Zarif Touring the Middle East to Promote Dialogue in a Time of Conflict

Sunday, August 23, 2015

Hassan Ahmadian
Ph.D., Senior Researcher; IRI Expediency Council’s Center for Strategic Research (CSR)

Four years of incessant conflict over spheres of influence has brought the Middle East to a multidimensional deadlock. The conflicts have apparently soared so high that transition through the current situation seems to be impossible without offering a victim. Saudi Arabia insists that Syrian President Bashar al-Assad and Yemen’s Ansarullah fighters must be the victims. Iran, however, has taken a different position on how to make the transition through the existing situation. First of all, Iranian Foreign Minister Mohammad Javad Zarif’s understanding of the current situation is based on this pivotal point that victimizing one side of the crisis will not help resolve the crisis, but will simply postpone its resolution. On the basis of this viewpoint, he has been continuously putting emphasis on the need to discard zero-sum solutions and change viewpoints in order to make way for a win-win game. From this viewpoint, security of a single regional country cannot be met separate from security of other countries in the Middle East. Secondly, after getting rid of the most important issue in history of Iran's diplomacy – that is, nuclear negotiations with the P5+1 group of countries and achievement of the Vienna agreement – the Islamic Republic of Iran has now focused its attention on the resolution of existing problems with neighboring states. In other words, priority of Iran's foreign policy has shifted from the nuclear issue to regional issues.

Under these circumstances, Zarif has dedicated two rounds of his foreign trips to touring regional Arab countries during the past month. In the first round, Zarif visited a number of Persian Gulf littoral states, including Qatar, Kuwait and Iraq. In the second round of his regional tour, Zarif and his accompanying delegation went to Lebanon and Syria. Declaring support for Iran's allies while opening the door to dialogue and interaction with rival countries were two main axes of diverse messages that Zarif conveyed to those countries. Of course, the hidden message of these trips was that Iran is now giving special priority to dialogue and interaction with rival countries in the region. Zarif’s negotiations and meetings with officials in regional countries indicate a major change in Iran's viewpoint about the possibility of interaction after a period of tension that followed the Arab Spring developments. It is obvious that Iran and its allies constitute one side of an equation, which can play a key role in creating regional balance.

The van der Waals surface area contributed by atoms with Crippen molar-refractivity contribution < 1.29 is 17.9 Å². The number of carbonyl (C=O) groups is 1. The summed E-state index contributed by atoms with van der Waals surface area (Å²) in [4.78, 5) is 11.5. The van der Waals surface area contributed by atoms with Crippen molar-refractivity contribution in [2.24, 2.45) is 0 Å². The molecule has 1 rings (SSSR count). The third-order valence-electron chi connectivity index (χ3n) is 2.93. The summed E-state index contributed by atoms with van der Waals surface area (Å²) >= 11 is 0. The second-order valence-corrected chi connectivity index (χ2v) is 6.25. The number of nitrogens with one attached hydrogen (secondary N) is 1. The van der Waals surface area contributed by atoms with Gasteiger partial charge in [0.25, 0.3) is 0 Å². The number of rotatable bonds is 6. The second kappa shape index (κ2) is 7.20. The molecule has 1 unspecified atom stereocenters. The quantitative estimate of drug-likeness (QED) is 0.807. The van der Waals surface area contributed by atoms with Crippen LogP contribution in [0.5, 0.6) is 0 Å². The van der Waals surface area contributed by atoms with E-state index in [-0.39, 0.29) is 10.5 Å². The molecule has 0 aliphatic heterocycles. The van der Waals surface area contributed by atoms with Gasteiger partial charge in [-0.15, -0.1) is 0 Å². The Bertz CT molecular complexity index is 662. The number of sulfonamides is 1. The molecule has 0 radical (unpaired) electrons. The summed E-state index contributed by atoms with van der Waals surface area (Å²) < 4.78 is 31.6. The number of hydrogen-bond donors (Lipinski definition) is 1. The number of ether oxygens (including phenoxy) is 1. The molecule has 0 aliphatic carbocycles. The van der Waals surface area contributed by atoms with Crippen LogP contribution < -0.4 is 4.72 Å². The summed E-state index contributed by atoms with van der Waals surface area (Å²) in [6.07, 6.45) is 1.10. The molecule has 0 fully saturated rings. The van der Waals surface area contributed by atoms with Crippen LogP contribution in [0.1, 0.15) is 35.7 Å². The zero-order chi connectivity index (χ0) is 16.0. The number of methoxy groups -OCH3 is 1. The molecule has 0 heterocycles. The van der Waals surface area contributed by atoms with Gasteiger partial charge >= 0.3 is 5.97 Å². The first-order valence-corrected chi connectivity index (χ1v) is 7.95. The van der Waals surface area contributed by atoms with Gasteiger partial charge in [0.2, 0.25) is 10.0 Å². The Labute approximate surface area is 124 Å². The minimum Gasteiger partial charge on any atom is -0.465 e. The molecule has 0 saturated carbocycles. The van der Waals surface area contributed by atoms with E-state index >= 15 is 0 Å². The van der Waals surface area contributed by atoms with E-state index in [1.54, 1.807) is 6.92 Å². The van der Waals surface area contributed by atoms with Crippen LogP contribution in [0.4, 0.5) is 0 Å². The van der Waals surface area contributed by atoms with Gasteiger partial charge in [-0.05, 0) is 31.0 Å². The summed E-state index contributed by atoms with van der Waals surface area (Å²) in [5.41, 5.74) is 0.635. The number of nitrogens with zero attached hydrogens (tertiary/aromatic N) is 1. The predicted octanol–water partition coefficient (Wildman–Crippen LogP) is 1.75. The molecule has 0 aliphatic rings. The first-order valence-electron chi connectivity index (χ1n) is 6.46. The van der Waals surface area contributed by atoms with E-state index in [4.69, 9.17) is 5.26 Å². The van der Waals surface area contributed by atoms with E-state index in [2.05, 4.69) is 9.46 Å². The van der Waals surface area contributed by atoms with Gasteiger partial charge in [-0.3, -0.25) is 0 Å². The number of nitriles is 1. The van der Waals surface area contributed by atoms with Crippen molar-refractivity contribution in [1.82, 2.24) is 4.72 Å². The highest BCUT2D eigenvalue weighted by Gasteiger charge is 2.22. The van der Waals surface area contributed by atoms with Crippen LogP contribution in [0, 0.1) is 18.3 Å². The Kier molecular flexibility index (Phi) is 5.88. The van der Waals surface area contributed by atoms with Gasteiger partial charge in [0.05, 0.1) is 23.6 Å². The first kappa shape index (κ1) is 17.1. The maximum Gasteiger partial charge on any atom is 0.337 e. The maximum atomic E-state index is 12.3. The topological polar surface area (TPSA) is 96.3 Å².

Iran's top diplomat believes that today, the Middle East is comprised of various actors, which can be divided into two general groups. The first group consists of those countries that seek to change the regional power structure in order o boost their own share of the regional balance. Saudi Arabia and its allies within the framework of the anti-ISIS coalition are members of this group. On the opposite, there are other actors that seek to preserve the status quo as a solution to prevention of instability and extraterritorial threats. Iran and countries that are generally known as the axis of resistance are members of this second group. In addition to these two regional groups, it seems that on an international level, the United States and the group of world powers seek to stabilize the status quo through political mechanisms.